7. 7.
    Carr R, Barrington SF, Madan B, O’Doherty MJ, Saunders CA, van der Walt J, et al. Detection of lymphoma in bone marrow by whole-body positron emission tomography. Blood 1998;91:3340–6.PubMedGoogle Scholar
  8. 8.
    Moog F, Bangerter M, Kotzerke J, Guhlmann A, Frickhofen N, Reske SN. 18-F-fluorodeoxyglucose-positron emission tomography as a new approach to detect lymphomatous bone marrow. J Clin Oncol 1998;16:603–9.PubMedGoogle Scholar
  9. 9.
    Pakos EE, Fotopoulos AD, Ioannidis JP. 18F-FDG PET for evaluation of bone marrow infiltration in staging of lymphoma: a meta-analysis. J Nucl Med 2005;46:958–63.PubMedGoogle Scholar
  10. 10.
    Rutherford SC, Andemariam B, Philips SM, Elstrom RL, Chadburn A, Furman RR, et al. FDG-PET in prediction of splenectomy findings in patients with known or suspected lymphoma. Leuk Lymphoma 2008;49:719–26. doi: 10.1080/10428190801927387.CrossRefPubMedGoogle Scholar
  11. 11.
    Sugawara Y, Fisher SJ, Zasadny KR, Kison PV, Baker LH, Wahl RL. Preclinical and clinical studies of bone marrow uptake of fluorine-1-fluorodeoxyglucose with or without granulocyte colony-stimulating factor during chemotherapy. J Clin Oncol 1998;16:173–80.PubMedGoogle Scholar
  12. 12.
    Brunning RD, Bloomfield CD, McKenna RW, Peterson L. Bilateral trephine bone marrow biopsies in lymphoma and other neoplastic disease. Ann Intern Med 1975;82:365–6.PubMedGoogle Scholar
  13. 13.
    Ebie N, Loew JM, Gregory SA. Bilateral trephine bone marrow biopsy for staging non-Hodgkin’s lymphoma—a second look. Hematol Pathol 1989;3:29–33.PubMedGoogle Scholar
  14. 14.
    Haddy TB, Parker RI, Magrath IT. Bone marrow involvement in young patients with non-Hodgkin’s lymphoma: the importance of multiple bone marrow samples for accurate staging. Med Pediatr Oncol 1989;17:418–23.PubMedCrossRefGoogle Scholar
  15. 15.
    Barrington SF, Carr R. Staging of Burkitt’s lymphoma and response to treatment monitored by PET scanning. Clin Oncol (R Coll Radiol) 1995;7:334–5. doi: 10.1016/S0936-6555(05)80549-7.Google Scholar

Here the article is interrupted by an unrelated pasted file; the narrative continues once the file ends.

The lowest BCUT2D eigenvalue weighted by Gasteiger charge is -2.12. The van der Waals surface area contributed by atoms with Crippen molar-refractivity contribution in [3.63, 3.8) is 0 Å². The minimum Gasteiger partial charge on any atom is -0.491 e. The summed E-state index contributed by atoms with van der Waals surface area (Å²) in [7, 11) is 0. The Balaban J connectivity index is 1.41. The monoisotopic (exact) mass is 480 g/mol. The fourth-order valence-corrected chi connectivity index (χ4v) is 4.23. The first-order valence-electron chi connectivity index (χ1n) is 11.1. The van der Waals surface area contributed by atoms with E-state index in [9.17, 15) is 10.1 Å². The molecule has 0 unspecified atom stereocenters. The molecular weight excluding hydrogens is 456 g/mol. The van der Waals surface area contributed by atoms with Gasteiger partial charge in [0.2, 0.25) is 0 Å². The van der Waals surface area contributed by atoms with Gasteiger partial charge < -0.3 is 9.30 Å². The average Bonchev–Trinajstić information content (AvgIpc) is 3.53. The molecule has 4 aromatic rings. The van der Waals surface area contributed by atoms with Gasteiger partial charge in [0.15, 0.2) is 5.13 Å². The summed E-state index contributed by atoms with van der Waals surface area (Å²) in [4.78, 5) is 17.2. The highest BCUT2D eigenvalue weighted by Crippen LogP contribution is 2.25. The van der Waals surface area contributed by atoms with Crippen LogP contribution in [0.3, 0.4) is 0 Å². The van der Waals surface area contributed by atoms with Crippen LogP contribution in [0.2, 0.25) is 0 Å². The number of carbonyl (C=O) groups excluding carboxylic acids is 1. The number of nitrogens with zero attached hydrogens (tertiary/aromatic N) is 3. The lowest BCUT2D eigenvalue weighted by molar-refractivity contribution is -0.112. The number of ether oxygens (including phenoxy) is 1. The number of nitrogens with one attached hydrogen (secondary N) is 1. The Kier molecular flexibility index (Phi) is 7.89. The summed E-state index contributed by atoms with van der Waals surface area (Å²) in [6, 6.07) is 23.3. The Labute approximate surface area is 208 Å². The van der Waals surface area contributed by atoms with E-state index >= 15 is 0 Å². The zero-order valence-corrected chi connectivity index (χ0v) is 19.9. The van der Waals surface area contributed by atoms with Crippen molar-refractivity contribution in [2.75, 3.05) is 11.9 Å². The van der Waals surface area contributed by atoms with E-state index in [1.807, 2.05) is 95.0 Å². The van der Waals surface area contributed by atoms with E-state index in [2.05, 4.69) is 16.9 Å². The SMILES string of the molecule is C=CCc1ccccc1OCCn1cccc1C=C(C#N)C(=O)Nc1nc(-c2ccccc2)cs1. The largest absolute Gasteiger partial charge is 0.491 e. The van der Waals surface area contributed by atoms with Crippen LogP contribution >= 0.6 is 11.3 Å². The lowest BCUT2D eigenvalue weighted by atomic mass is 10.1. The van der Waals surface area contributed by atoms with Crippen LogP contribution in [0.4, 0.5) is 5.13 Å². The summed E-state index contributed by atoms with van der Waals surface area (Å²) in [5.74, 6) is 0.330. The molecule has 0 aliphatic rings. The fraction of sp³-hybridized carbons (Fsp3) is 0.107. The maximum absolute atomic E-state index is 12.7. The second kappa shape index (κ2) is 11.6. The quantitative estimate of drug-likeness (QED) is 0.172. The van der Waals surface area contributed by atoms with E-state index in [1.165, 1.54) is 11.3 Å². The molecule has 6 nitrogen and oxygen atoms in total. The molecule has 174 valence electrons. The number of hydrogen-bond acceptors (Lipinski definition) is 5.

16. 16.
    Okada J, Yoshikawa K, Imazeki K, Minoshima S, Uno K, Itami J, et al. The use of FDG-PET in the detection and management of malignant lymphoma: correlation of uptake with prognosis. J Nucl Med 1991;32:686–91.PubMedGoogle Scholar
  17. 17.
    Hoh CK, Glaspy J, Rosen P, Dahlbom M, Lee SJ, Kunkel L, et al. Whole-body FDG-PET imaging for staging of Hodgkin’s disease and lymphoma. J Nucl Med 1997;38:343–8.PubMedGoogle Scholar
  18. 18.
    Schaefer NG, Strobel K, Taverna C, Hany TF. Bone involvement in patients with lymphoma: the role of FDG-PET/CT. Eur J Nucl Med Mol Imaging 2007;34:60–7. doi: 10.1007/s00259-006-0238-8.CrossRefPubMedGoogle Scholar
  19. 19.
    Menon NC, Buchanan JG. Bilateral trephine bone marrow biopsies in Hodgkin’s and non-Hodgkin’s lymphoma. Pathology 1979;11:53–7. doi: 10.3109/00313027909063538.CrossRefPubMedGoogle Scholar
  20. 20.
    Juneja SK, Wolf MM, Cooper IA. Value of bilateral bone marrow biopsy specimens in non-Hodgkin’s lymphoma. J Clin Pathol 1990;43:630–2. doi: 10.1136/jcp.43.8.630.CrossRefPubMedGoogle Scholar
  21. 21.
    Luoni M, Declich P, De Paoli A, Fava S, Marinoni P, Montalbetti L, et al. Bone marrow biopsy for the staging of non-Hodgkin’s lymphoma: bilateral or unilateral trephine biopsy? Tumori 1995;81:410–3.PubMedGoogle Scholar
  22. 22.
    Wang J, Weiss LM, Chang KL, Slovak ML, Gaal K, Forman SJ, et al. Diagnostic utility of bilateral bone marrow examination: significance of morphologic and ancillary technique study in malignancy. Cancer 2002;94:1522–31. doi: 10.1002/cncr.10364.CrossRefPubMedGoogle Scholar
  23. 23.
    Ribrag V, Vanel D, Leboulleux S, Lumbroso J, Couanet D, Bonniaud G, et al. Prospective study of bone marrow infiltration in aggressive lymphoma by three independent methods: whole-body MRI, PET/CT and bone marrow biopsy. Eur J Radiol 2008;66:325–31. doi: 10.1016/j.ejrad.2007.06.014.CrossRefPubMedGoogle Scholar
  24. 24.
    Newman JS, Francis IR, Kaminski MS, Wahl RL. Imaging of lymphoma with PET with 2-[F-18]-fluoro-2-deoxy-D-glucose: correlation with CT. Radiology 1994;190:111–6.PubMedGoogle Scholar